Grandpa: She doesn’t get eaten by the eels at this time
The Grandson: WHAT?!?
Grandpa: The eel doesn’t get her. I’m explaining to you because you look nervous.
The Grandson: I wasn’t nervous. Maybe I was a little bit “concerned” but that’s not the same thing.
~ The Princess Bride
I watched from the water’s edge as Brooke made her way up the winding path to the slide.
Her shoulders were hunched and rounded forward. Her chin was tucked into her chest. Her eyebrows were knitted together, pulling her forehead down to meet the bridge of her nose. Huge brown eyes peered out from beneath their long lashes. Her tiny index finger was curled into her front teeth.
She walked slowly, timidly – tiny, tentative step after tentative step.
For all of her seven and a quarter years, I thought, she’s still no bigger than a minute. Longer maybe, but not bigger. She could easily have passed for five.
I watched with trepidation. I’d seen this movie before and it hadn’t ended well. Hope tried to squash my fear, but hope was getting its butt kicked. The only visible sign of courage was the (undoubtedly HUGE) fact that she was still moving forward, but she looked nervous as all get out.
Yet somewhere, in the farthest reaches of my sub-conscious, there was a guy doing an odd little happy dance.
I was in awe.
You see, while a parent doesn’t usually want to see their child nervous, as we all know, usually doesn’t carry much weight in our world. At that moment in fact, usually was meaningless. As I watched my girl gnawing on her little finger, slowly, slowly making her way forward, I was struck by an overwhelming realization.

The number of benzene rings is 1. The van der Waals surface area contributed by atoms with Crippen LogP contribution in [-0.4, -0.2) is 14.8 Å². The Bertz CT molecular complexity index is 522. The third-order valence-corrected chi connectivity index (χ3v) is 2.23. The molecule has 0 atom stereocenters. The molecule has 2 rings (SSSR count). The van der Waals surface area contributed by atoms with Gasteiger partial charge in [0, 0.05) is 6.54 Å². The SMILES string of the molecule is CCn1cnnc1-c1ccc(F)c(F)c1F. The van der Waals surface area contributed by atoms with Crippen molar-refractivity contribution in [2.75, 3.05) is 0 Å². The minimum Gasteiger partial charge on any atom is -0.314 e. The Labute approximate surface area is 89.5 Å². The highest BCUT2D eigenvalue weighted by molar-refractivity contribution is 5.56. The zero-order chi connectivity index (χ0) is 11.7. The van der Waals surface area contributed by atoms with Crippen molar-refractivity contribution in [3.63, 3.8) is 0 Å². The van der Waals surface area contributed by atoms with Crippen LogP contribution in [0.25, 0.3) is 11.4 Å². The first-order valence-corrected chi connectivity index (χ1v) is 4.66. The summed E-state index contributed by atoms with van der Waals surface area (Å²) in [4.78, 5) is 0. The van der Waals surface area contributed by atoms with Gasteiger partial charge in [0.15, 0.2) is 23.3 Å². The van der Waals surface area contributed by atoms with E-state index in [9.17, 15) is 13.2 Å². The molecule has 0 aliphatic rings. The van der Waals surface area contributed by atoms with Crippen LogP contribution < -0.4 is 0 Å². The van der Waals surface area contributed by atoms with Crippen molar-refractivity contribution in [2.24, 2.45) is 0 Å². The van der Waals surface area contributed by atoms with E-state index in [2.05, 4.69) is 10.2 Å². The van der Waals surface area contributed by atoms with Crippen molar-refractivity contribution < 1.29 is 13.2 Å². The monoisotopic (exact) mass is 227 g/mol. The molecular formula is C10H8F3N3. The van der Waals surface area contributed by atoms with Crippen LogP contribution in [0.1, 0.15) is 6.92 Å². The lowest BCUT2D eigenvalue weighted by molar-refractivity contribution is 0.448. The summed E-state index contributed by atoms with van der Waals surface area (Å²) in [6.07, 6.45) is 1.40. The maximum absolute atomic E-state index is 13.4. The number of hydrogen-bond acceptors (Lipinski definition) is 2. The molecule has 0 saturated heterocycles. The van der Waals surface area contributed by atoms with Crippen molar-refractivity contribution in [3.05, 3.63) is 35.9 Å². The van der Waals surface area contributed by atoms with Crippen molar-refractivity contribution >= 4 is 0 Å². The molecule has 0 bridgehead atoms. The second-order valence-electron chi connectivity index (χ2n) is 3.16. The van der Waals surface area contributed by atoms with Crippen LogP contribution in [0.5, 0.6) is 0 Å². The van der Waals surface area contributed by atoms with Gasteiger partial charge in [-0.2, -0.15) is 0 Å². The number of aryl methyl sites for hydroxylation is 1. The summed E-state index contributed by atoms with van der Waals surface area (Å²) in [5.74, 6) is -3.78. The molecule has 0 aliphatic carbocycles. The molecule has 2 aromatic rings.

I’d never seen her nervous before.
Sounds bizarre, doesn’t it? For God’s sake I’ve got a kid with pervasive anxiety disorder. I’ve written over and over again (some might say, ‘ad nauseum’) about her nerves, right? Her anxiety and her crippling fears? We’ve dedicated hours of research (and worry and heartache) to finding ways to help her manage those anxieties enough to be able to learn, to interact, to live at least relatively comfortably.
So how could I never have seen her nervous before?
Well, because until that moment, I’d never seen Brooke STOP at nervous. She might well have passed through it, but she did so at warp speed on the express train to terrified. As fear took the reins, her entire body would tense, overtaken by adrenaline, ready for fight or flight. There was no in between. Never – not once in seven years – had I seen her just plain old run of the mill ‘nervous.’
Nervous is middle ground. Nervous is where we all live sometimes – the space where impulse and self-protection battle it out, where blind courage is tempered by the human need to live another day. Nervous is reasonable, manageable. Turns out that when you’re Brooke, nervous is even really cute.
So despite everything happening that day, in that moment there was a tiny little happy dance – a celebration of a stop at the middle ground, and a hope that we can find our way there again.